United States Forest Service LWCF projects and many other Government LWCF projects can be viewed in the new interactive map.
There is a Federal program that you may not have heard of, but it is responsible for conserving millions of acres of recreational and conservation lands for Americans to enjoy, and it helps fund local parks, provide access to rivers and trails, and preserve wildlife habitat in every state in the Union. This program is the Land and Water Conservation Fund (LWCF) and each year, the Department of the Interior and Department of Agriculture request funding from Congress to support grants to states and high priority federal recreational and conservation investments. Locating and learning about these special places is now easier than ever through a new interactive map. The map enables everyone to explore the 173 public projects proposed for investment in 43 states, including important waterfowl nesting habitat in the Prairie Potholes, battlefields and historic sites from Pennsylvania to Washington, scenic vistas in iconic locations like Maine’s Acadia National Park, and recreation sites in national monuments in California and Arizona.
Land and Water Conservation funds secure access for the American public to their Federal lands. For 50 years, the law has been one of the most successful programs for recreation and conservation in our history. LWCF has provided funding to local communities that supported the construction of more than 40,000 city parks, hiking and biking trails, and boat ramps, and access to thousands of acres of fishing and hunting and important wildlife habitat. Read more »
Family of four reading on the grass in front of a tent with tree in background. Photo courtesy of ThinkStock.
What better way to spend a three-day weekend than outside with friends and family? America’s national forests and grasslands offer a wide variety of recreation opportunities ranging from backcountry camping far from civilization to developed picnic areas with all the facilities you need for the perfect end-of-summer barbecue with family and friends.
Of course, there are still fires burning in some areas of the country so check the status of your destination before heading out. Safety is key.
Here are a few ideas to help you plan your weekend: Read more »
Last month, the Foreign Agricultural Service office in The Hague, Netherlands, partnered with the Alaska Seafood Marketing Institute to highlight the institute’s commitment to sustainable fishing and introduce its new sustainability certification.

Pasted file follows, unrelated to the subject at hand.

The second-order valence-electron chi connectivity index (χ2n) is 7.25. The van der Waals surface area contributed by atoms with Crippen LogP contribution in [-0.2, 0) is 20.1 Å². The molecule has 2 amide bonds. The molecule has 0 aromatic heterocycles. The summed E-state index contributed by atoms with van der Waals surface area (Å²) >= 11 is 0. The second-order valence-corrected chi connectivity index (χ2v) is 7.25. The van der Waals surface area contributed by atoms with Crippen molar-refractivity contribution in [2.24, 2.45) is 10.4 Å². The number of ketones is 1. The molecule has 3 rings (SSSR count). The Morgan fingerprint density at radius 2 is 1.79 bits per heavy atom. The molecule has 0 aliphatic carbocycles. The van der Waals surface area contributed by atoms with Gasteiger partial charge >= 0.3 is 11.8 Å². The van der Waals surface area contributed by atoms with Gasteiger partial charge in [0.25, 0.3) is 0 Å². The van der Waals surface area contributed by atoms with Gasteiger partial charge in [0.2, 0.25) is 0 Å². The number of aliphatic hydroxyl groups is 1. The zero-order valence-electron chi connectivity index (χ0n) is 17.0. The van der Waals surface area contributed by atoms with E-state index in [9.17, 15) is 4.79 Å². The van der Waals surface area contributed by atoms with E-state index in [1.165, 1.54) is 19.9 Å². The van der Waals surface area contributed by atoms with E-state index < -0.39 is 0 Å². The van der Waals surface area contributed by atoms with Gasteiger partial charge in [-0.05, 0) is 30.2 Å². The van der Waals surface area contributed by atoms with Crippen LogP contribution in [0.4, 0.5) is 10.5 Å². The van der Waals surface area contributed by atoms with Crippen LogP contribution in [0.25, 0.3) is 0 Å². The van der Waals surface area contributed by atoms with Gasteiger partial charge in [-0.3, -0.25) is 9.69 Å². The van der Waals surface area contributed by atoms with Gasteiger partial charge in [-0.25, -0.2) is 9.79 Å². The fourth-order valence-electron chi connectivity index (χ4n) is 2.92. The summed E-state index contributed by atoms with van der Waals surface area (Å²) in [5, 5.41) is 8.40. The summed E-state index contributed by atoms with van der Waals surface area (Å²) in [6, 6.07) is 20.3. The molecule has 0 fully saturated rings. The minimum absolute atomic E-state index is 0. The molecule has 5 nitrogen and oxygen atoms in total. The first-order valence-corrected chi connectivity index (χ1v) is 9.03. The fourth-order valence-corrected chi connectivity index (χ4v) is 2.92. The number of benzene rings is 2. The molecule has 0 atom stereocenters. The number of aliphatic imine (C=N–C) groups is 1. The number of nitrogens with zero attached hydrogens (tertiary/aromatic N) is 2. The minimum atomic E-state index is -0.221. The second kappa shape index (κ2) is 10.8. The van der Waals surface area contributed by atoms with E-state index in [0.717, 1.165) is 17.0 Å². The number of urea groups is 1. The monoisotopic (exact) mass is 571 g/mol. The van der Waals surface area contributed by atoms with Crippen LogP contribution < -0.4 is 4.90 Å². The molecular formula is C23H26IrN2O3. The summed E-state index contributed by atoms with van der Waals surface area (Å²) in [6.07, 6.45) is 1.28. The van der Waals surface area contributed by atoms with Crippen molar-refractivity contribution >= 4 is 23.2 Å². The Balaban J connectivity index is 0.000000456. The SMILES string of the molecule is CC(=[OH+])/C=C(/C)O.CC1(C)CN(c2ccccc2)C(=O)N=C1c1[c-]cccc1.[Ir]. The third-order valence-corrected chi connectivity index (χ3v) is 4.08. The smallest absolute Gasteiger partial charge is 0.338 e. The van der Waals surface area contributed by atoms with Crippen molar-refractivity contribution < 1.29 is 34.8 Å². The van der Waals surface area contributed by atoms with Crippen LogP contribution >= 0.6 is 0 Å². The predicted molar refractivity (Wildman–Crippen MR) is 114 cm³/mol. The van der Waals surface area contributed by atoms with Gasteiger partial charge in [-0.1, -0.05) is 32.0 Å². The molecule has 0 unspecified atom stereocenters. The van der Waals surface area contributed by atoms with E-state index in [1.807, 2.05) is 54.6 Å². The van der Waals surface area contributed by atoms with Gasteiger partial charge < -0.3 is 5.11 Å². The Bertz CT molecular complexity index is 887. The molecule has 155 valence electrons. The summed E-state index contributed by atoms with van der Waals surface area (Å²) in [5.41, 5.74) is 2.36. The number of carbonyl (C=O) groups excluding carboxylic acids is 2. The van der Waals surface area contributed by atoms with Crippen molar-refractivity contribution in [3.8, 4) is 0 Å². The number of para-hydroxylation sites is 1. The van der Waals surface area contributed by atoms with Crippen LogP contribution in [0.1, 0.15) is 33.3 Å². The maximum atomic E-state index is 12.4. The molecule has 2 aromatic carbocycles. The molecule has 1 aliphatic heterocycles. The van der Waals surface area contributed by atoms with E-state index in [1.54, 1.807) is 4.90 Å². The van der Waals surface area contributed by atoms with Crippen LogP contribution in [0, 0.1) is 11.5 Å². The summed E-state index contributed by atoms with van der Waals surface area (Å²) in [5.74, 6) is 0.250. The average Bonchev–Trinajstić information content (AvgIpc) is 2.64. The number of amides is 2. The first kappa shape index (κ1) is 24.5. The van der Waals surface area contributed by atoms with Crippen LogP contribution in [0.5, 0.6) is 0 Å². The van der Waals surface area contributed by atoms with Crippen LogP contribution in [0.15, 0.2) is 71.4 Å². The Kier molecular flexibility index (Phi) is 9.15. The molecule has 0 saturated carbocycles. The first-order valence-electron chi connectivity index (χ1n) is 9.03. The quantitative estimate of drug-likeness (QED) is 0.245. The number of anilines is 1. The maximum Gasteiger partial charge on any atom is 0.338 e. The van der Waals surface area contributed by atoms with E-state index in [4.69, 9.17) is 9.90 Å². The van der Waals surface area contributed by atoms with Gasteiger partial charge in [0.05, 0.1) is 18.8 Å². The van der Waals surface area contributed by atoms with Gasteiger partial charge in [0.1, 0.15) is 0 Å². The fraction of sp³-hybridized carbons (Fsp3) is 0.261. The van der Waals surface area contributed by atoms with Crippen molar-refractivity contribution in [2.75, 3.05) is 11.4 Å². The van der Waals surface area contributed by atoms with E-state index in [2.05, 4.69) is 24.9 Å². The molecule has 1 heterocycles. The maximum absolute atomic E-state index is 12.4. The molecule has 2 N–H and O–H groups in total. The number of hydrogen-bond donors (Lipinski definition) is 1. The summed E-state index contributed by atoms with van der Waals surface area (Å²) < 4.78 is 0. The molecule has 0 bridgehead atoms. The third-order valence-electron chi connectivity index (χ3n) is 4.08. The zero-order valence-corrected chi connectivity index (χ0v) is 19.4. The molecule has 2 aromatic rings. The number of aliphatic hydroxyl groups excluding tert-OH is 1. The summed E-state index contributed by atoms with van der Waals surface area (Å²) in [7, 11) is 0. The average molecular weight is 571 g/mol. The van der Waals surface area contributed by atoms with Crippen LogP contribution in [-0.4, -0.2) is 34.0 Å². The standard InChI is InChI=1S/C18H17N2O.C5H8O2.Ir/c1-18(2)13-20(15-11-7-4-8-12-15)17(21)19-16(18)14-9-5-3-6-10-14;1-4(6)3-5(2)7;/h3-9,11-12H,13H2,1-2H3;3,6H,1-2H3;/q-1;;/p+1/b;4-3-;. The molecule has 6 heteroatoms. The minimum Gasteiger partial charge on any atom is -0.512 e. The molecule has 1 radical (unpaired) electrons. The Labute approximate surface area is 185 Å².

There is a growing interest among European consumers in sustainable seafood. Many European retailers require their suppliers to demonstrate that their products don’t deplete ocean fisheries. Read more »
Through the end of August, you will get the chance to be entertained as sockeye salmon swim along Alaska’s Steep Creek as the adults spawn before swimming to their final deaths.
The Forest Service has placed the salmon cam in the creek on the Tongass National Forest so viewers world-wide have the opportunity to view fish in their natural setting. The ability to watch salmon in the wild is a treat for many people, but the underwater camera gives you a more intimate, unique look. Read more »
National Fishing and Boating Week, a part of the June celebration of Great Outdoors Month, will be celebrated again this year June 2 – 10. It’s a time when fishing fanatics and amateur anglers will visit national forests and grasslands across the country to try their hands at landing the big one.
On the National Forests in North Carolina, anglers with physical disabilities who visit the Nantahala, Pisgah, Uwharrie, and Croatan National Forests will have a number of accessible piers to choose from. Some of these piers provide access to premier trout fishing destinations.
“For more than 20 years, the National Forests in North Carolina and North Carolina Wildlife Resources Commission have been committed to providing anglers of all abilities with the opportunity to go fishing on public lands,” said Sheryl Bryan, the forests’ fisheries and wildlife biologist. Read more »